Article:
The sin in a Christian’s life can run the gamut of not reading your Bible (dumb…you need God’s Word, heart, and direction) to something much more obvious, like substance abuse or sexual immorality. We can be committing little sins, like being disagreeable, or we can be committing bigger sins, such as being violent and a striker. A sin of omission might be that you don’t think that church attendance is important, and eventually find yourself isolated, alone, unchallenged, un-encouraged, etc. There are numerous examples of sins of commission and omission.
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Filed under: Christianity
, Decision Making
, Dying To Self
, God's Will
, Good Intentions
, Self Awareness
, Spirit Filled Life
, Spiritual Blindness
, Spiritual Growth
Dear friends….please take 33 minutes to watch this documentary video.
It is upsetting, shocking, and compelling, but it brings forth some facts and asks some questions that need to be considered.
Pastors and church leaders make many valid efforts to promote church unity. In any city, there is the church universal. Each of our particular churches is a sub culture of the City Church, and then within each church, there are sub-sub cultures, such as youth groups, 50’s plus groups, college groups, etc.
We are conscious to understand each sub-sub culture, to speak on their terms, and be sensitive to their world. We seek to promote activities that appeal to those sub-sub cultures, and to bring age appropriate blessings to them.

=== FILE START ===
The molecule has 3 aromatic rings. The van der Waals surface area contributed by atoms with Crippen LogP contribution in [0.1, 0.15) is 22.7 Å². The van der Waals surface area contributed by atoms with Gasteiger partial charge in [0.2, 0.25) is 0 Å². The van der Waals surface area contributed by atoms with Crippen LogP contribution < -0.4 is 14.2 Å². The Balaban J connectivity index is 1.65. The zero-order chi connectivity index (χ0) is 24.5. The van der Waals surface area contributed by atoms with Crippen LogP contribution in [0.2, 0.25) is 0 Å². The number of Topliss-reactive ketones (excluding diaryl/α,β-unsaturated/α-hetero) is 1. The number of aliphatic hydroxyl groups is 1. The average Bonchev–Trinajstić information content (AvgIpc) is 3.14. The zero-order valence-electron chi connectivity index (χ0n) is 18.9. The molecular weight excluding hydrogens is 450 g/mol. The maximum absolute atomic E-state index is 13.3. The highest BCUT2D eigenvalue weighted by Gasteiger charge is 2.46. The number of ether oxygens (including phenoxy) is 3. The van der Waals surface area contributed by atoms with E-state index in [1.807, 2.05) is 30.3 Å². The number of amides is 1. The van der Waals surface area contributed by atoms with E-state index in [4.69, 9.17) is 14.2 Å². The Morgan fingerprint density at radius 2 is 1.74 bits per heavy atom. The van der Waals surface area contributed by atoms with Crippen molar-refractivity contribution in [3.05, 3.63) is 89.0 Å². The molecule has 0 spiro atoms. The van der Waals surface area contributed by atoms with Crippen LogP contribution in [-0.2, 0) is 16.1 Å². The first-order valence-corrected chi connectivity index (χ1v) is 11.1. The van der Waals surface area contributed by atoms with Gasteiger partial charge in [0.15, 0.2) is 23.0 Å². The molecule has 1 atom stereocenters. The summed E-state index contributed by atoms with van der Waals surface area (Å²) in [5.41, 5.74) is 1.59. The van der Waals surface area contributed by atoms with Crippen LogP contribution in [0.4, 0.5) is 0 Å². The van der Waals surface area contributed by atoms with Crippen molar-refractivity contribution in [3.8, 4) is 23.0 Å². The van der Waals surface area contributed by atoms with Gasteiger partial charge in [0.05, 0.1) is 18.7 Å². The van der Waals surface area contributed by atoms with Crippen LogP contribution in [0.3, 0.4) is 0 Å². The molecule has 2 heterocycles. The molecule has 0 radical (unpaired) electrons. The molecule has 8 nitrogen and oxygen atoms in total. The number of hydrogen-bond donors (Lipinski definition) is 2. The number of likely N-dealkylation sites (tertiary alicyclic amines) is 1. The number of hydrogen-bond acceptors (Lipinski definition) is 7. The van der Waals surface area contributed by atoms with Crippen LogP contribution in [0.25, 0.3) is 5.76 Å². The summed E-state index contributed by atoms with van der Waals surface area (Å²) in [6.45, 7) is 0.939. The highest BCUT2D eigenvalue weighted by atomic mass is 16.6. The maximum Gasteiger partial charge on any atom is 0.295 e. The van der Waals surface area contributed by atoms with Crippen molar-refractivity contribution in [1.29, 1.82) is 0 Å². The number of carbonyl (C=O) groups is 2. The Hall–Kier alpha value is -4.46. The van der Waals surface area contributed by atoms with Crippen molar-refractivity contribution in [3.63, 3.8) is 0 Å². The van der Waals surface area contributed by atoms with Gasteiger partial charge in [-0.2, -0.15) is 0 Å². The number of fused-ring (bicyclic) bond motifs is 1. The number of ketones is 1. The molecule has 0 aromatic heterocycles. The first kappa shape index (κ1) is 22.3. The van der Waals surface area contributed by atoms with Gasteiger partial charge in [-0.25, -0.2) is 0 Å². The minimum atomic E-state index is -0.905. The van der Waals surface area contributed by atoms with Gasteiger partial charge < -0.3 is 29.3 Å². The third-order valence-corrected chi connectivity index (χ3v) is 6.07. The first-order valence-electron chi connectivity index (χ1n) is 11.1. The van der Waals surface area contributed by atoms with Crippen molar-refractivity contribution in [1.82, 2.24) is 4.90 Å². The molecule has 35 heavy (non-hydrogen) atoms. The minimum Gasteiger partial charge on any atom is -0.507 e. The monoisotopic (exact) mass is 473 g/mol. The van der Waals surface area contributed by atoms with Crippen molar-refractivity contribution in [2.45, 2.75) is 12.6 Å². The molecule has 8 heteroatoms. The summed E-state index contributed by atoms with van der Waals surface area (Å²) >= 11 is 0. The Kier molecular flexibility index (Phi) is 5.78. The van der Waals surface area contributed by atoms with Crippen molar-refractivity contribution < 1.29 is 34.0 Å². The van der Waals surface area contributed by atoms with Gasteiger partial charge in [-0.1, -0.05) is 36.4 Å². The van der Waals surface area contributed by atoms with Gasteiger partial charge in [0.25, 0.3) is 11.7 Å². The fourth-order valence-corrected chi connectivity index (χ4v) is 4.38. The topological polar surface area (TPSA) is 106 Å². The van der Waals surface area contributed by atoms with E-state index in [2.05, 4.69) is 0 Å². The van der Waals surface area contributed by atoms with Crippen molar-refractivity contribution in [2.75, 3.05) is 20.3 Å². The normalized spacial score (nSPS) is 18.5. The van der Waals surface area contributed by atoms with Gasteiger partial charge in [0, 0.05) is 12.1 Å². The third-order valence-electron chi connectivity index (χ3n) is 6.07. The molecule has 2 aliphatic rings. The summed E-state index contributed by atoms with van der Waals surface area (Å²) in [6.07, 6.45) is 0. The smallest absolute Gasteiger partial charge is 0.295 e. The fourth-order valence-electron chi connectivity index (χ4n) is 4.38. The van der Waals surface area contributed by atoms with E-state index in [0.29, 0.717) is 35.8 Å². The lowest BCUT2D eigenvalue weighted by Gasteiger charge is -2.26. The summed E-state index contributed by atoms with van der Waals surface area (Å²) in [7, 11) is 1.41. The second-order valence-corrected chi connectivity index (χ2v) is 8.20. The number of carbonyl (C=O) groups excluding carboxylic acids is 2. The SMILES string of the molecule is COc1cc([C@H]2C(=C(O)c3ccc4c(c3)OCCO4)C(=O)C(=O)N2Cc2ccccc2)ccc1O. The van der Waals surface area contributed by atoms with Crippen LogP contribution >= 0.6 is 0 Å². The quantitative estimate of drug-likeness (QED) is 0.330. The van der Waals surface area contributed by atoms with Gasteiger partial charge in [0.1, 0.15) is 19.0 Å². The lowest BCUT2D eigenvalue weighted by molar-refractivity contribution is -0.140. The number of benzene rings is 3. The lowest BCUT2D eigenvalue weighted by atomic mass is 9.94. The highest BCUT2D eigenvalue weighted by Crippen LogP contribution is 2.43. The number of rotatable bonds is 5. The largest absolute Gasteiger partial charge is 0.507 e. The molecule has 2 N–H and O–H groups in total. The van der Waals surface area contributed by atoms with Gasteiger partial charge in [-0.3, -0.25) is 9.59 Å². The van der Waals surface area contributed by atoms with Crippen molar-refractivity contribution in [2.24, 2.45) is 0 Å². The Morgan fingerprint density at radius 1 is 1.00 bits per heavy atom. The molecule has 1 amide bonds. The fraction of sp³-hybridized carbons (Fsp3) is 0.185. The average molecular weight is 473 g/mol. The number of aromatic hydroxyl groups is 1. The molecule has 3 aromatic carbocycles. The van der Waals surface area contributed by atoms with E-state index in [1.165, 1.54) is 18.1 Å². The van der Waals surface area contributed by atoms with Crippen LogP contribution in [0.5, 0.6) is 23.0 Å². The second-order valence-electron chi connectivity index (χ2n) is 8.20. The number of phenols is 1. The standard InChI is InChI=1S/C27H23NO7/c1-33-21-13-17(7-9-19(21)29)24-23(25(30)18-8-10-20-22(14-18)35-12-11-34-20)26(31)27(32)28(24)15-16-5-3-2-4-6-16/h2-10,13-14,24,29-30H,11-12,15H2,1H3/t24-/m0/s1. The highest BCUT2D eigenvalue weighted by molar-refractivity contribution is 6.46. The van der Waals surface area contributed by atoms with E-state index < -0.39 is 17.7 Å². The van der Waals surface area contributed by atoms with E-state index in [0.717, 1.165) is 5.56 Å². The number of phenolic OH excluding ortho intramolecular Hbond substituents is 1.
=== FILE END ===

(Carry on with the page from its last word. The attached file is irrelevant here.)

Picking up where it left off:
These efforts are good efforts, in that they reach into people’s worlds. We meet them where they are at. We become “all things to all men that we might save (and bless) some”.
Human nature is such that we love our peer groups. Birds of a feather flock together. We all have that tendency. Like attracts like. Little or no effort is needed to mingle with people like ourselves. It is an unconscious human response to seek out peers that understand us, accept us, and approve of us. And so, sub-sub cultures exist within our church.
While recognizing and ministering to sub-sub cultures in our church has its benefits, it can also create problems regarding church unity. The blessing of attending church can revolve around easily fitting into our sub-sub culture peer group. There is almost if not actual immediate gratification in peer groups. Social and cultural mores are understood, and have been previously navigated. People enter into sub-sub cultures, and though the balance of things changes at times, lesser adjustments can be quickly made.
Most people that I know have little time to expand their circle of friends, much less try to break into a different sub-sub culture. The thought of learning another social language, another culture, etc., is not only not natural, but troublesome and too challenging for most people.
Yet this is what must happen if our churches are going to continue past one generation, and if they are going to be trans-generational. Younger people need to learn from older people, and older people need to realize their responsibility to raise up the next generation.